Robin Hood Gardens
Robin Hood Gardens is a residential estate in Poplar, London designed in the late 1960s by architects Alison and Peter Smithson and completed in 1972.
It was built as a council housing estate with homes spread across 'streets in the sky': social housing characterised by broad aerial walkways in long concrete blocks, much like the Park Hill estate in Sheffield; it was informed by, and a reaction against, Le Corbusier's Unité d'Habitation. The estate was built by the Greater London Council, but subsequently Tower Hamlets Council became the landlord. The scheme which was the first major housing scheme built by the Smithsons, consisted of two blocks of 10 and 7 storeys; it embodied ideas first published in their failed attempt to win the contract to build a scheme at Golden Lane Estate.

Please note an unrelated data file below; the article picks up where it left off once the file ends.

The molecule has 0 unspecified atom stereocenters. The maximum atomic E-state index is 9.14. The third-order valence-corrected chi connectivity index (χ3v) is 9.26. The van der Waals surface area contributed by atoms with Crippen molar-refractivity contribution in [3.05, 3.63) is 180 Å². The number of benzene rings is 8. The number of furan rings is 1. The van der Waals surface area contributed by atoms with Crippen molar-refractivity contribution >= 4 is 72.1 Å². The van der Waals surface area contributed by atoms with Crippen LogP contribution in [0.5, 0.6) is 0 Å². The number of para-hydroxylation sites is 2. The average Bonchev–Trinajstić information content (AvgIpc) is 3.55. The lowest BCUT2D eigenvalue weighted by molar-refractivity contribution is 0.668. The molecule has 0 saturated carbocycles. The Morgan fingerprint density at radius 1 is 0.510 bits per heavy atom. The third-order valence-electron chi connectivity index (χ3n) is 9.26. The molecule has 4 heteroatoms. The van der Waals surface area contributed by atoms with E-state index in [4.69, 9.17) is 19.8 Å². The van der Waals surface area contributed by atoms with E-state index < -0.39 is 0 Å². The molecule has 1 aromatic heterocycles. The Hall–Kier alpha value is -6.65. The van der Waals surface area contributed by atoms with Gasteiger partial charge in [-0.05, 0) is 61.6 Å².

A redevelopment scheme, known as Blackwall Reach involves the demolition of Robin Hood Gardens; as part of a wider local regeneration project that was approved in 2012. An attempt supported by a number of notable architects to head off redevelopment by securing listed status for the estate was rejected by the government in 2009. The demolition of the western block began in December 2017. The eastern block still with tenants in is to be demolished later. The site will contain 1,575 residences. Part of the building has been preserved by the Victoria and Albert Museum.